Vostok 2 (Russian: Восток-2, Orient 2 or East 2) was a Soviet space mission which carried cosmonaut Gherman Titov into orbit for a full day in order to study the effects of a more prolonged period of weightlessness on the human body. Titov orbited the earth over 17 times, exceeding the single orbit of Yuri Gagarin on Vostok 1 − as well as the suborbital spaceflights of American astronauts Alan Shepard and Gus Grissom aboard their respective Mercury-Redstone 3 and 4 missions.
The flight was an almost complete success, marred only by a malfunctioning heater that allowed the inside temperature to drop to 6.1 °C (43.0 °F), a bout of space sickness, and a troublesome re-entry when the reentry module failed to separate cleanly from its service module.
Unlike Yuri Gagarin on Vostok 1, Titov took manual control of the spacecraft for a short while. Another change came when the Soviets admitted that Titov did not land with his spacecraft. Titov would claim in an interview that he ejected from his capsule as a test of an alternative landing system; it is now known that all Vostok program landings were performed this way.
The re-entry capsule was destroyed during development of the Voskhod spacecraft.
As of 2008, Titov remains the youngest person to reach space. He was a month short of 26 years old at launch.
Gherman Titov launched from Gagarin's Start at Baikonur Cosmodrome on 6 August 1961 at 0600 UTC aboard the Vostok 2 spacecraft. Radio personality Yuri Levitan interrupted Radio Moscow programming with an announcement of the flight at 0745 UTC.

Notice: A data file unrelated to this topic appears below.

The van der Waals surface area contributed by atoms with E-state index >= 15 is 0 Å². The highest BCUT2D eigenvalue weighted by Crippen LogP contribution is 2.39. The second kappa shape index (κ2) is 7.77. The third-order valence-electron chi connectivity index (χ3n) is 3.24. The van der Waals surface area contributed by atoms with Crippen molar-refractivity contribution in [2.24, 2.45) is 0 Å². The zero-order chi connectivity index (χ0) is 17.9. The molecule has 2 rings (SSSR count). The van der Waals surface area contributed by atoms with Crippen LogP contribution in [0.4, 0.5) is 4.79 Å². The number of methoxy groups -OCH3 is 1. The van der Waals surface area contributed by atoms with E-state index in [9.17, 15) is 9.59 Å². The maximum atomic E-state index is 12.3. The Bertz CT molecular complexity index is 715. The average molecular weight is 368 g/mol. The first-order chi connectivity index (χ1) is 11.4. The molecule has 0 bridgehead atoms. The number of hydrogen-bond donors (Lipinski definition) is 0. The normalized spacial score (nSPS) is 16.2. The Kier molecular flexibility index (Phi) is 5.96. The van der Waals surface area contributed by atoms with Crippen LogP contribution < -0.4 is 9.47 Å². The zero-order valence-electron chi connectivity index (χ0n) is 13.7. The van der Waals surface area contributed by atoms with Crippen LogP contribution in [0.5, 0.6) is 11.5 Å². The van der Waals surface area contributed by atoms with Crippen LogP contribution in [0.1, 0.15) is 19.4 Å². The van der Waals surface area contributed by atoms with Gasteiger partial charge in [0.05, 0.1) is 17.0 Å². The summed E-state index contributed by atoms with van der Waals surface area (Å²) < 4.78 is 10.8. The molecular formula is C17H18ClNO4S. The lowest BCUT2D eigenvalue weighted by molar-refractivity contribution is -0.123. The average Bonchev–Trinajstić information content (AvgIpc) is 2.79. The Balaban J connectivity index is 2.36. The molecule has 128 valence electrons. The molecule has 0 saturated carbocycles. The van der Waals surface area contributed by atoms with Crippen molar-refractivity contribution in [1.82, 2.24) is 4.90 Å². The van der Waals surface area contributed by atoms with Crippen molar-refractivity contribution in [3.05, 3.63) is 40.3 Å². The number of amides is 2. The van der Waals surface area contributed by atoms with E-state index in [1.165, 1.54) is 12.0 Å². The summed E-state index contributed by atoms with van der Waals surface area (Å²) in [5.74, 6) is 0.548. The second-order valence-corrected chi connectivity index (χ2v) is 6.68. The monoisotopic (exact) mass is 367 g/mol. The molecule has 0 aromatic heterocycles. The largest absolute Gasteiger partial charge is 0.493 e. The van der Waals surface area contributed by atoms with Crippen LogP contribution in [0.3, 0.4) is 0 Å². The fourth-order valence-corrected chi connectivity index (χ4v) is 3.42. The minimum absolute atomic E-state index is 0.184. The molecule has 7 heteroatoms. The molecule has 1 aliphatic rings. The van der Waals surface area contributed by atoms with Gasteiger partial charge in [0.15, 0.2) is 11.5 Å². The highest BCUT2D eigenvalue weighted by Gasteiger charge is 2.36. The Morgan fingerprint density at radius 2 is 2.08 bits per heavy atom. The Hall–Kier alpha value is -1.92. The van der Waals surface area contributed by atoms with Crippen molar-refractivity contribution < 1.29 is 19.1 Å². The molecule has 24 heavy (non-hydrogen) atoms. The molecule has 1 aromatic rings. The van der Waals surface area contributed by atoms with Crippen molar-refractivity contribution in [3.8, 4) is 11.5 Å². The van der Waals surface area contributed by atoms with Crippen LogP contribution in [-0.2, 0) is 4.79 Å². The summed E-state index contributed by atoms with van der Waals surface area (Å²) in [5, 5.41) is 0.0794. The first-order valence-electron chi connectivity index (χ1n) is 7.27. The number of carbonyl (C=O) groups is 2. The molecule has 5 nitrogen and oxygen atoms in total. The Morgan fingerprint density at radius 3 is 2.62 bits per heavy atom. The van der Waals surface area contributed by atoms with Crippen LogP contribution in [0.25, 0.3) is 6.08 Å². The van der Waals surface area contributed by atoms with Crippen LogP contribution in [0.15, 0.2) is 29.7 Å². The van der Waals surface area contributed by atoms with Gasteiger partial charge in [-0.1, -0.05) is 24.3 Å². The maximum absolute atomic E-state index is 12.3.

Nausea set in as Titov escaped Earth's gravity, which would cause him to vomit when he tried to eat one of his planned meals. Soviet space program officials suspected disturbance of Titov's vestibular system was to blame, leading them to begin early investigations into what is now known as space adaptation syndrome, or space sickness. Titov is believed to be the first spacefarer to experience the condition.
Titov took manual control of the spacecraft's attitude for a time as he passed over Africa on his first orbit and would again at the end of the seventh orbit; the controls were reported to function well. Titov exchanged greetings with Soviet Premier Nikita Khrushchev as he passed over the Soviet Union at the end of his first orbit, replicating Gagarin's feat.
A camera aboard the spacecraft transmitted smiling pictures of Titov to the ground as he passed over Soviet territory on the fifth orbit. Titov settled down to sleep during the seventh orbit; he awoke over eight hours later, 37 minutes after the scheduled end of his sleep period.
Detailed information about the radio frequencies used by the spacecraft were made public before Titov's flight; listening posts around the world picked up voice and telemetry signals from Vostok 2, allaying suspicions that the spaceflight might have been faked.
As on Vostok 1, the Vostok 2 service module failed to detach from the reentry module when commanded and reentry began with the former still attached; the conjoined modules gyrated violently until aerodynamic heating burned through the straps still holding them together. Titov ejected from the capsule as planned and parachuted separately to land at 0718 UTC on 7 August 1961, near Krasny Kut, Saratov Oblast.
Published in July 2009.
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